Health and Pollution : Newsfile

There are 113 documents in this section.

  • Sub-Saharan Africa goes lead free

    19 January 2006

    A promise made three years ago to rid Sub-Saharan Africa of leaded petrol has been met. This month saw the complete phase out of leaded petrol and deisel fuel from the region. And by 2008, the whole world should be using lead-free vehicle fuels.

  • Digital divide becomes a digital dump

    16 January 2006

    A large proportion of the old computers exported from advanced nations to developing countries can no longer be used and end up on informal rubbish dumps in poor countries, posing a threat to people and the environment. Instead of closing the 'digital divide' between rich and poor countries, a 'digital dump' has been created in the poor nations, says a new study.

  • Developing countries funded for ozone safe technology

    28 December 2005

    A budget of US$470 million to support developing countries as they switch to technologies that do not deplete the Earth's stratospheric ozone layer has been approved by the member states of the Montreal Protocol. The funds will be used during the three-year period 2006 to 2008.

  • EU guilty of 'chemical betrayal' says WWF

    13 December 2005

    The EU Council of Ministers today rejected a crucial principle adopted last month by the European Parliament in the REACH chemicals legislation: the requirement to substitute hazardous chemicals with safer alternatives whenever possible.

  • China exposed in global CFC racket

    13 December 2005

    New evidence was revealed today of the leading role played by Chinese firms in the worldwide illegal trade in ozone-destroyingCFCs (chlorofluorocarbons).

  • Avian flu early warning alert agreed

    22 November 2005

    An avian flu early warning system, able to alert countries and communities to the arrival of potentially infected wild birds, is to be developed by an alliance of organizations led by the United Nations.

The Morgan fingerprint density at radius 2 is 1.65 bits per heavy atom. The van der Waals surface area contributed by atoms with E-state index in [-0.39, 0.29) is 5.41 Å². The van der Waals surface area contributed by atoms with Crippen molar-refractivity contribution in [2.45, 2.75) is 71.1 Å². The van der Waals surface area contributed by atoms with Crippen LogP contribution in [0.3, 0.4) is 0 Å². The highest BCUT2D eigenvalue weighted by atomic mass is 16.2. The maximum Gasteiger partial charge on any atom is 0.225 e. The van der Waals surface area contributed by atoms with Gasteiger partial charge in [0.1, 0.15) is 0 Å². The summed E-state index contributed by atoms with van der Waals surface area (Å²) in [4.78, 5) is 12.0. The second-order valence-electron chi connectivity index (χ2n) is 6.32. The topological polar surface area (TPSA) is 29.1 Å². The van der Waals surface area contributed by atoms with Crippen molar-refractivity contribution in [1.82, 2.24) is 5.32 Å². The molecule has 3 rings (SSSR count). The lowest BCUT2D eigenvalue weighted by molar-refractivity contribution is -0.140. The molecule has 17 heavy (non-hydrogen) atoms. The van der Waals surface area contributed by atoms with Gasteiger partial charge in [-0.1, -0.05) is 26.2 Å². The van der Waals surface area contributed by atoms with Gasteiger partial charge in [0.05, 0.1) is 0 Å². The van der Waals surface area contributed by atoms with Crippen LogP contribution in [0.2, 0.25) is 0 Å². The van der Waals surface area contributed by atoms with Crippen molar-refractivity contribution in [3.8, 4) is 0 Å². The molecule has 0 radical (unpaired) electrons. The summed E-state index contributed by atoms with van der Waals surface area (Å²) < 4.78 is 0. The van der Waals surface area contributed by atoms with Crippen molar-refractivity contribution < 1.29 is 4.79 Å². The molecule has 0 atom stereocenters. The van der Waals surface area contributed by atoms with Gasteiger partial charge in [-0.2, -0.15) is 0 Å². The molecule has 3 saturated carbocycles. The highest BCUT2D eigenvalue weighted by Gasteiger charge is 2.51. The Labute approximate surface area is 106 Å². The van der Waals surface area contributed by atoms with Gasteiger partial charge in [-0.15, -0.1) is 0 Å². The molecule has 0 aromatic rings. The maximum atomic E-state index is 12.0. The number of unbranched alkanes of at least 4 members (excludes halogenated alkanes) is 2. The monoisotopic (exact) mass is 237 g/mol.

• Are plastics killing us?

    20 November 2005

    Few chemicals on the planet enjoy more use than bisphenol A. We come into contact with it every day in tin-can linings, CDs, electronics, sports equipment, cars and baby bottles, just to name a few products. More than six billion pounds of it are made each year. However, tiny amounts of BPA can leach out and new research shows it can get into us - a study done this year for the US Centers for Disease Control found the chemical in 95 per cent of American urine samples.

  • Euro MPs vote for major chemicals law

    17 November 2005

    The European Parliament today voted in the long-contested legislation which, if approved by the Council of Ministers, will lead to the safety testing of thousands of chemicals used in everyday products.

  • Nigerian court rules to stop gas flaring

    15 November 2005

    In a historic judgment, the Federal High Court of Nigeria has ordered companies to stop gas flaring in the Niger Delta, as it violates guaranteed constitutional rights to life and dignity.

  • Chronic diseases will kill 35 million in 2005

    14 November 2005

    Chronic diseases, such as heart and lung disease, stroke, cancer and diabetes, will take the lives of an estimated 35 million people in 2005. That is double the number of deaths from all infectious diseases (including HIV/AIDS, tuberculosis and malaria), maternal and perinatal conditions, and nutritional deficiencies combined, according to a report from the World Health Organisation (WHO).